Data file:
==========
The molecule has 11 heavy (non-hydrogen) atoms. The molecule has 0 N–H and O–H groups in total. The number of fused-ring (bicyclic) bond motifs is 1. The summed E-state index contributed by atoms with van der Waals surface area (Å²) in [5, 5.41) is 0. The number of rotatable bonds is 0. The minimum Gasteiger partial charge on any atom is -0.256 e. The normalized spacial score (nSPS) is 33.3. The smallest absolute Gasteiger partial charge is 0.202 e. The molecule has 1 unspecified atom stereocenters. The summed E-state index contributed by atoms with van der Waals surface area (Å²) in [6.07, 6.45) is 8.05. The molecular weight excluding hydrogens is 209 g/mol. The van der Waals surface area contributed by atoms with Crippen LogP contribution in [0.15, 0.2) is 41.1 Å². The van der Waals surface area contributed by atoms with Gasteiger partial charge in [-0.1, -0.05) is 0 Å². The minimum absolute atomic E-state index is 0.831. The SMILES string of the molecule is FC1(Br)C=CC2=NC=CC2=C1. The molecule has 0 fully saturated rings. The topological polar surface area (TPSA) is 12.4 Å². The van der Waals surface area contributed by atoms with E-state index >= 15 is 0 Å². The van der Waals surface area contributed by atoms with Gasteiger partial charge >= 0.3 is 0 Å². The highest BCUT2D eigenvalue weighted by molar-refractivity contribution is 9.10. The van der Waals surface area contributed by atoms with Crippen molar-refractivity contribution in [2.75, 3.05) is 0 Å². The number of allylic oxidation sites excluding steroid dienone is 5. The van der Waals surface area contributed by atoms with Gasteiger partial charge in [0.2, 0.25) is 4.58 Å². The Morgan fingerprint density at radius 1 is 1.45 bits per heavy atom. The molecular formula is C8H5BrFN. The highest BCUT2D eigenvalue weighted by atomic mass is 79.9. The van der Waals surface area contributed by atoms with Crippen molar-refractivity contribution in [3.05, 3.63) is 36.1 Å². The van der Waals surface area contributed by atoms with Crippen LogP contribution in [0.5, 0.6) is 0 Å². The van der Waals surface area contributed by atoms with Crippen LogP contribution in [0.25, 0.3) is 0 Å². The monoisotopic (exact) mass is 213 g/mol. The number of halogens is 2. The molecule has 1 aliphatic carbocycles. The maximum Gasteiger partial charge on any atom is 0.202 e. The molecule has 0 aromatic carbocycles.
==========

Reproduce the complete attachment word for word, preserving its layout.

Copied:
The molecule has 11 heavy (non-hydrogen) atoms. The molecule has 0 N–H and O–H groups in total. The number of fused-ring (bicyclic) bond motifs is 1. The summed E-state index contributed by atoms with van der Waals surface area (Å²) in [5, 5.41) is 0. The number of rotatable bonds is 0. The minimum Gasteiger partial charge on any atom is -0.256 e. The normalized spacial score (nSPS) is 33.3. The smallest absolute Gasteiger partial charge is 0.202 e. The molecule has 1 unspecified atom stereocenters. The summed E-state index contributed by atoms with van der Waals surface area (Å²) in [6.07, 6.45) is 8.05. The molecular weight excluding hydrogens is 209 g/mol. The van der Waals surface area contributed by atoms with Crippen LogP contribution in [0.15, 0.2) is 41.1 Å². The van der Waals surface area contributed by atoms with Gasteiger partial charge in [-0.1, -0.05) is 0 Å². The minimum absolute atomic E-state index is 0.831. The SMILES string of the molecule is FC1(Br)C=CC2=NC=CC2=C1. The molecule has 0 fully saturated rings. The topological polar surface area (TPSA) is 12.4 Å². The van der Waals surface area contributed by atoms with E-state index >= 15 is 0 Å². The van der Waals surface area contributed by atoms with Gasteiger partial charge >= 0.3 is 0 Å². The highest BCUT2D eigenvalue weighted by molar-refractivity contribution is 9.10. The van der Waals surface area contributed by atoms with Crippen molar-refractivity contribution in [2.75, 3.05) is 0 Å². The number of allylic oxidation sites excluding steroid dienone is 5. The van der Waals surface area contributed by atoms with Gasteiger partial charge in [0.2, 0.25) is 4.58 Å². The Morgan fingerprint density at radius 1 is 1.45 bits per heavy atom. The molecular formula is C8H5BrFN. The highest BCUT2D eigenvalue weighted by atomic mass is 79.9. The van der Waals surface area contributed by atoms with Crippen molar-refractivity contribution in [3.05, 3.63) is 36.1 Å². The van der Waals surface area contributed by atoms with Crippen LogP contribution in [0.5, 0.6) is 0 Å². The van der Waals surface area contributed by atoms with Crippen LogP contribution in [0.25, 0.3) is 0 Å². The monoisotopic (exact) mass is 213 g/mol. The number of halogens is 2. The molecule has 1 aliphatic carbocycles. The maximum Gasteiger partial charge on any atom is 0.202 e. The molecule has 0 aromatic carbocycles.